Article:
Minority Business Development: Report frames lingering perception gaps

Despite widespread efforts to accelerate minority business development, lingering misperceptions and instinctive resistance to purchasing from minority suppliers remain among managers at both majority and minority-owned firms in Baltimore region.

That’s the conclusion of a 2006 report to the Greater Baltimore Committee by Mid-Atlantic Marketing Consultants, Inc. The report, entitled “Recalibrating the Region’s Business Practices,” was developed from in-depth interviews of more than a dozen owners and managers of minority and majority businesses in the region. It captures, anecdotally, attitudes of managers on the front lines of minority business development.

“There is a compelling need to change the business landscape in Maryland,” Kelvin T. Jenkins, president of Mid-Atlantic Marketing Consultants, Inc., and author of the report, wrote. “In Maryland, it’s time for business leaders to take a pragmatic approach by articulating and promoting a best practices model for minority business development.”

The report cites research for the GBC by Sage Policy Group in 2004 showing the Baltimore region could add more than $5 billion in annual sales and create more than 32,000 jobs if the number of minority and women-owned businesses was in proportion to other regions of its size.

But the Baltimore region’s business community must confront several basic “misperceptions” among business executives and procurement managers that are at the root of sluggish progress in developing its minority business sector, says Jenkins.

Such “misperceptions” include notions that minority businesses offer less value, deliver inferior products, lack experience, or are unreliable, reports Jenkins, who notes that, surprisingly, even some successful minority businesses “themselves harbor the very same misperceptions.”

Such notions prompt a number of “negative attitudes and behaviors” by managers that include, discounting prospective minority businesses as viable partners, hesitating or refusing to seek out minority suppliers and partners, limiting procurement from minority-owned sources, and showing reluctance to incorporate minority business development goals in business plans and performance appraisals, Jenkins reports.

Other common attitudes among managers at majority firms include the tendency to “rationalize that hiring minority employees is an acceptable alternative” to pursuing minority suppliers, and to regard seeking minority suppliers and partners “as a social responsibility instead of a business opportunity,” says Jenkins.

Although many firms have created “supplier diversity” departments, they often “have small staffs of two or three employees responsible for managing thousands of M/WBE inquiries.” Such departments are often viewed by prospective suppliers as “having neither sufficient resources nor a sincere commitment to cultivating minority vendors,” he adds.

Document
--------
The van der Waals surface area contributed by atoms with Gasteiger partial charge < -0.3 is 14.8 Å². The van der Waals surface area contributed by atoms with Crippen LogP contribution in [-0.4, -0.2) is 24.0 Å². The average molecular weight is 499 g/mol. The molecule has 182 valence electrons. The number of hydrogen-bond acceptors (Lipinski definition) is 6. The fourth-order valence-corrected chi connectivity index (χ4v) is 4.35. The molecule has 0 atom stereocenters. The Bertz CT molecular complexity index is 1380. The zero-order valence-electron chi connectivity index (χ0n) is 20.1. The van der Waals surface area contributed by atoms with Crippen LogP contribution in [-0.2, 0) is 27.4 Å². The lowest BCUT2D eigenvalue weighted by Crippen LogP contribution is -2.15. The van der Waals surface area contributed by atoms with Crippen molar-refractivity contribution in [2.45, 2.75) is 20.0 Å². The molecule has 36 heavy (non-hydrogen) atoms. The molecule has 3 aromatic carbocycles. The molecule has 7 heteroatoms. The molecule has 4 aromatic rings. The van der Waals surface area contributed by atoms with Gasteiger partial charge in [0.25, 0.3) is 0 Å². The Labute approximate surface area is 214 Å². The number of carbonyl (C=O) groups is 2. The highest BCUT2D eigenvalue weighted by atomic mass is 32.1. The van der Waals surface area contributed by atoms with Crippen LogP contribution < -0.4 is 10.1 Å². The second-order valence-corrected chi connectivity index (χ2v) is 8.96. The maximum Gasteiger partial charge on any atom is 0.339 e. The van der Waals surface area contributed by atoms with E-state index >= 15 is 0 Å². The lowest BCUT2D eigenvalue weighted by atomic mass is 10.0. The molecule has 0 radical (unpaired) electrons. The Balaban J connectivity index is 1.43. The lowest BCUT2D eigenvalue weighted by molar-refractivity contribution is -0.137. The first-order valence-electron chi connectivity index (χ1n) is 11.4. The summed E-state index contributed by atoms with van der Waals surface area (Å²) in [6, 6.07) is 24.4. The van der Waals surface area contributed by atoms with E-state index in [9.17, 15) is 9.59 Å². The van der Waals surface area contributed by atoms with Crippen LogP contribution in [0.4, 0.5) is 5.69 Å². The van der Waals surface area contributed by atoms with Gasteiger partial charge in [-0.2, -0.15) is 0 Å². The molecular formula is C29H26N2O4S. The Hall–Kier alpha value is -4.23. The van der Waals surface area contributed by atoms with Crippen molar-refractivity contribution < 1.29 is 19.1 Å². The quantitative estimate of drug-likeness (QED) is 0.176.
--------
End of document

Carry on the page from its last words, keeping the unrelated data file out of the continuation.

“Majority business leaders must overcome personal biases and focus on the positive economic impact M/WBEs can offer their organization, its customers and the community,” Jenkins concluded.

“This report identifies the elephant in the closet when it comes to minority business development in Baltimore,” GBC president Donald C. Fry said.

“To fully achieve our region’s minority business development potential, the private sector must actively cultivate strong working partnerships and business relationships, not rely predominantly on government mandates,” Fry said. “Frankly, we must achieve a culture change that is beyond the capabilities of government.”

The report recommends that the GBC, through its Bridging the Gap initiative, develop and aggressively promote a “best practices” model drawn from GBC member companies that are known for their success in developing minority suppliers and partners. The GBC could then track and recognize progress, the report suggests.

Such “best practices” could include:

  • Assessing the economic advantages of using minority suppliers, such as how they could contribute to the purchasing company’s short and long-term goals and help the company penetrate new markets.
  • Developing and promoting the use of an up-to-date M/WBE supplier list, highlighting listed suppliers in promotional publications and industry expos, and recommending them to others.
  • Making procurement from minority suppliers a measurable buyer-performance objective, awarding bonuses for achieving targets and imposing sanctions for falling short.
  • Developing a minority supplier outreach strategy and actively supporting supplier organizations.
  • Measuring actions and outcomes of minority business development efforts.

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